A big part of our ex-gay experiences have had more to do with gender than actual sexual activity and desire. Act your gender! is the message we heard directly and indirectly.
But it’s not so simple. Sometimes the outside doesn’t match the inside, and in the case of intersex folks, one’s sex is not easily discerned.
The relentless push from society for trans and genderqueer folks to “change,” to conform or to just disappear remains, even among many gays and lesbians who express transphobia through words, action and inaction.
To read more about a gay man with a trans experience, read Alex’s Narrative.
Beyond Ex-Gay is very pleased to be one of the sponsors for the upcoming TransForm Arizona conference in Phoenix Oct 16, 17 and 18. In addition to performing my play Transfigurations–Transgressing Gender in the Bible, I will also offer my workshop on Gender and Orientation in the Ex-Gay Movement.
At our new Beyond Ex-Gay Community site we seek a diversity of peole with ex-gay experiences including transgender and gender-variant individuals. Although many people went into ex-gay/gender-norm treatment because of religiuos reasons, we are not a religious organization. For many moving beyond their religious backgrounds has been part of the recovery while others have found ways of rediscovering their former religious practice or found a new practice. We have atheists, Christians, agnostics, pagans, neo-Evangelicals, post-Christians, post-Toastie Christians and much more. What draws us together is our shared experience of trying to change something fundamental about ourselves only to discover that pursuing such a change caused much more harm than good.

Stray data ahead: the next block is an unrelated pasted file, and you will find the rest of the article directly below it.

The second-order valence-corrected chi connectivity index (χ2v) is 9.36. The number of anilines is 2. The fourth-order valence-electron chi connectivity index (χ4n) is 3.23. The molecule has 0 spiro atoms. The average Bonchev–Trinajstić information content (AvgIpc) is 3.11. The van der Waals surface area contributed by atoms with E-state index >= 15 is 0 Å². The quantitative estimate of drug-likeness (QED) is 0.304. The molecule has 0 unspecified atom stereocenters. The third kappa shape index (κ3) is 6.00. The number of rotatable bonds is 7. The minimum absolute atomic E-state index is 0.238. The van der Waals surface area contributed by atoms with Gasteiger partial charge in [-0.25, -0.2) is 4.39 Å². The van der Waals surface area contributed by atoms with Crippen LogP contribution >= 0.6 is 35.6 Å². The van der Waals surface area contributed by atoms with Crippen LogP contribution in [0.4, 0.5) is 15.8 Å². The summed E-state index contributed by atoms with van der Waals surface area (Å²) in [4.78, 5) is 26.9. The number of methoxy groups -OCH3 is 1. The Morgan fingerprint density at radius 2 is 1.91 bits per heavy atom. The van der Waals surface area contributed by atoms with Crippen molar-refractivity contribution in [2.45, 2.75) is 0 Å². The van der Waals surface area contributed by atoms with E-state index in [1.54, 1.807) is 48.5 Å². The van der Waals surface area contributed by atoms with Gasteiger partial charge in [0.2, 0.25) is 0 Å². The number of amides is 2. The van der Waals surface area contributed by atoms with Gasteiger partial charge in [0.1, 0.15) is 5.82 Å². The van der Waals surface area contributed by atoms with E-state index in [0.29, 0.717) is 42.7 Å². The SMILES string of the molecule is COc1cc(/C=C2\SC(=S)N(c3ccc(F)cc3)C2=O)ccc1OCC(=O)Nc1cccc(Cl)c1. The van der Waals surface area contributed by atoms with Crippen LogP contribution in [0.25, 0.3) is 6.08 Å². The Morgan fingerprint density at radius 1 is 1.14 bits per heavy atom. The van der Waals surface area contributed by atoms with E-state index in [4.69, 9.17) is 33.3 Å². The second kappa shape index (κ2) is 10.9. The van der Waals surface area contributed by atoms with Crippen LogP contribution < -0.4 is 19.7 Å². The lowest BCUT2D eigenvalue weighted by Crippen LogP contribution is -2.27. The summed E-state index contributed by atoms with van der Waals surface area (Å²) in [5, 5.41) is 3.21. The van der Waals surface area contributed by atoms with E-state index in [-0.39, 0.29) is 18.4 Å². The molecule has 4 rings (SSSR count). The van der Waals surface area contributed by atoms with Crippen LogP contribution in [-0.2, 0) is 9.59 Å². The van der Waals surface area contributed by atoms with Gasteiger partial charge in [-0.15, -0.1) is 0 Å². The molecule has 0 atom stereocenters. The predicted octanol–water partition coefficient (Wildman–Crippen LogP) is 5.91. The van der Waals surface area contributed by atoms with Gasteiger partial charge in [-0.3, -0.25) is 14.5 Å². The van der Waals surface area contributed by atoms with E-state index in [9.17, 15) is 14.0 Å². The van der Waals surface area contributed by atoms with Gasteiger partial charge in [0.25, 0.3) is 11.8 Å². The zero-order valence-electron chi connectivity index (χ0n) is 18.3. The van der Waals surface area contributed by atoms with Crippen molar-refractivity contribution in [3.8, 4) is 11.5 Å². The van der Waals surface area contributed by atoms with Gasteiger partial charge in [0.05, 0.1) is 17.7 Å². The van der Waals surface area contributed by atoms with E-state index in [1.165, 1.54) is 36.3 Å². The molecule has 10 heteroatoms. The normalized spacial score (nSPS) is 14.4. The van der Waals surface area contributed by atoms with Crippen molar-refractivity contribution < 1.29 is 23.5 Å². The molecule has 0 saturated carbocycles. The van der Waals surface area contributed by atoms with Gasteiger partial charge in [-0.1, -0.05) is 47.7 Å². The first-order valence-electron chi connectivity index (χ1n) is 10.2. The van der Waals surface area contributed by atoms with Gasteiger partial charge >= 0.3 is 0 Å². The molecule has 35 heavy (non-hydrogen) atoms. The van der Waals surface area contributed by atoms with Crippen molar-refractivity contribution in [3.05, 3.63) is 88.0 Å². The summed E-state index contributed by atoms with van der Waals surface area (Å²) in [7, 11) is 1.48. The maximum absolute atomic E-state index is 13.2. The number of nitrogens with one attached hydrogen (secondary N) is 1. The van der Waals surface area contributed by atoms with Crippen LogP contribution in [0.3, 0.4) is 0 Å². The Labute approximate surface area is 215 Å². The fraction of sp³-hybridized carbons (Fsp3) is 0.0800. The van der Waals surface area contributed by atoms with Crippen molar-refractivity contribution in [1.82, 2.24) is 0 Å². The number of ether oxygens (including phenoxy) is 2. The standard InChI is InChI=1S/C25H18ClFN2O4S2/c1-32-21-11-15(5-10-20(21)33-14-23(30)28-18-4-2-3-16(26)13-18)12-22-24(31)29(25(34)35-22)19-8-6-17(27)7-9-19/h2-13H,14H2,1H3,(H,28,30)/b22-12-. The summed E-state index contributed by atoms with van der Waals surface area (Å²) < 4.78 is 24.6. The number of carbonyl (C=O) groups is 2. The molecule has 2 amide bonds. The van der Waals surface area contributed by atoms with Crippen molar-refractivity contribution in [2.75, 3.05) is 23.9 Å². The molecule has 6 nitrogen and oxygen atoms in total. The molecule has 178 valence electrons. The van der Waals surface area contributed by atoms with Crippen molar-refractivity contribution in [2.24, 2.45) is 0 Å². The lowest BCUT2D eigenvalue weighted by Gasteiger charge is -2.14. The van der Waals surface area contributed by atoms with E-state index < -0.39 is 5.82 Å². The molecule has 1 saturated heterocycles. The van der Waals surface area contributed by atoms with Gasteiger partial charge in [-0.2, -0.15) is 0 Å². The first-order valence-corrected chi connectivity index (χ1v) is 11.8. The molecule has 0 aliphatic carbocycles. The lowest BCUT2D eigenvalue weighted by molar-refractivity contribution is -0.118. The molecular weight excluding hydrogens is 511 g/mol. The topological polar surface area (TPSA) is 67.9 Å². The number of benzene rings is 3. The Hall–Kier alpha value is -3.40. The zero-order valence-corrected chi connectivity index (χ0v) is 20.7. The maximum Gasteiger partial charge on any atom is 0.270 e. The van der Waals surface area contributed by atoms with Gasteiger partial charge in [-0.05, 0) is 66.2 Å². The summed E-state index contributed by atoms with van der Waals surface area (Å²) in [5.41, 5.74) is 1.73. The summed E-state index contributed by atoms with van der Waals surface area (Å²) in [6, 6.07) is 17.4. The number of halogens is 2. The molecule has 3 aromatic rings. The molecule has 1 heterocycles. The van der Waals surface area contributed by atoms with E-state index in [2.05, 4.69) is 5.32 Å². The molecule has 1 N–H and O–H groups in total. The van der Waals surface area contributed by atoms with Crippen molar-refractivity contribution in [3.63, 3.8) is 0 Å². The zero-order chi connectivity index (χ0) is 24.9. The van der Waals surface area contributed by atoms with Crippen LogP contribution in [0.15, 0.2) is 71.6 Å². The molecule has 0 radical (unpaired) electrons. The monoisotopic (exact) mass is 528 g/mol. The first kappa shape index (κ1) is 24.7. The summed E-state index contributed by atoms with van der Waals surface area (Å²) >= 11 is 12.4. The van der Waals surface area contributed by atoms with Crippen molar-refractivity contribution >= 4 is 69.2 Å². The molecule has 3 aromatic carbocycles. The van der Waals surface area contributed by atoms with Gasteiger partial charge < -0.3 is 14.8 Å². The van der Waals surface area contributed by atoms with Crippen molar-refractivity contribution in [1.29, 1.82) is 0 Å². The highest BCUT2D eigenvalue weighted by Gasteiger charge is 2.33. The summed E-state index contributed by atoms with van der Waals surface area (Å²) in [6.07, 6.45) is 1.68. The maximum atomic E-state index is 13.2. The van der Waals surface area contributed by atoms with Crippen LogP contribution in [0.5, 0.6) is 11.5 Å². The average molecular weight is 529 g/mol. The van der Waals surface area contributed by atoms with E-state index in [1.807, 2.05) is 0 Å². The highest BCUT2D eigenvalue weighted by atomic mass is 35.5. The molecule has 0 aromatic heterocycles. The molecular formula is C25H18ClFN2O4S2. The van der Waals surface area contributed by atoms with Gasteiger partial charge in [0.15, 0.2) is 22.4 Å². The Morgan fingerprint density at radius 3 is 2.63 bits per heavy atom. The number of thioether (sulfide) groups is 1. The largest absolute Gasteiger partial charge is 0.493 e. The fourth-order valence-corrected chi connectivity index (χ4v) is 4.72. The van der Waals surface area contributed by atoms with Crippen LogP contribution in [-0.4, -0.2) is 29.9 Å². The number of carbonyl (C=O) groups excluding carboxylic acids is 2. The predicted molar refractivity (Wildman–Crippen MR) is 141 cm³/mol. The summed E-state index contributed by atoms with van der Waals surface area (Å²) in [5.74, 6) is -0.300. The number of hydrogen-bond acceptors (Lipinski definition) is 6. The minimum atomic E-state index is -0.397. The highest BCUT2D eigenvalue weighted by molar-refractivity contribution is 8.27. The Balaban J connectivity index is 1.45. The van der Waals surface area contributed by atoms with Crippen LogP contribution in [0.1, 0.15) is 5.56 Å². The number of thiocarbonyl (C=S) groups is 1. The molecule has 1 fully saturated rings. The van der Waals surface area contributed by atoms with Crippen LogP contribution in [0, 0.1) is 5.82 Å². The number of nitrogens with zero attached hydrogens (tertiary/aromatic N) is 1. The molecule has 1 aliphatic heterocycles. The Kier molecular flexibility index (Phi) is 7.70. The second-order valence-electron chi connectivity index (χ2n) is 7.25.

Like at the upcoming TransForm Arizona event, at Beyond Ex-Gay we seek to unite the T with the LGB. Below is the ad (beautifully designed by Christine Bakke, bXg co-founder) that will appear in the program guide .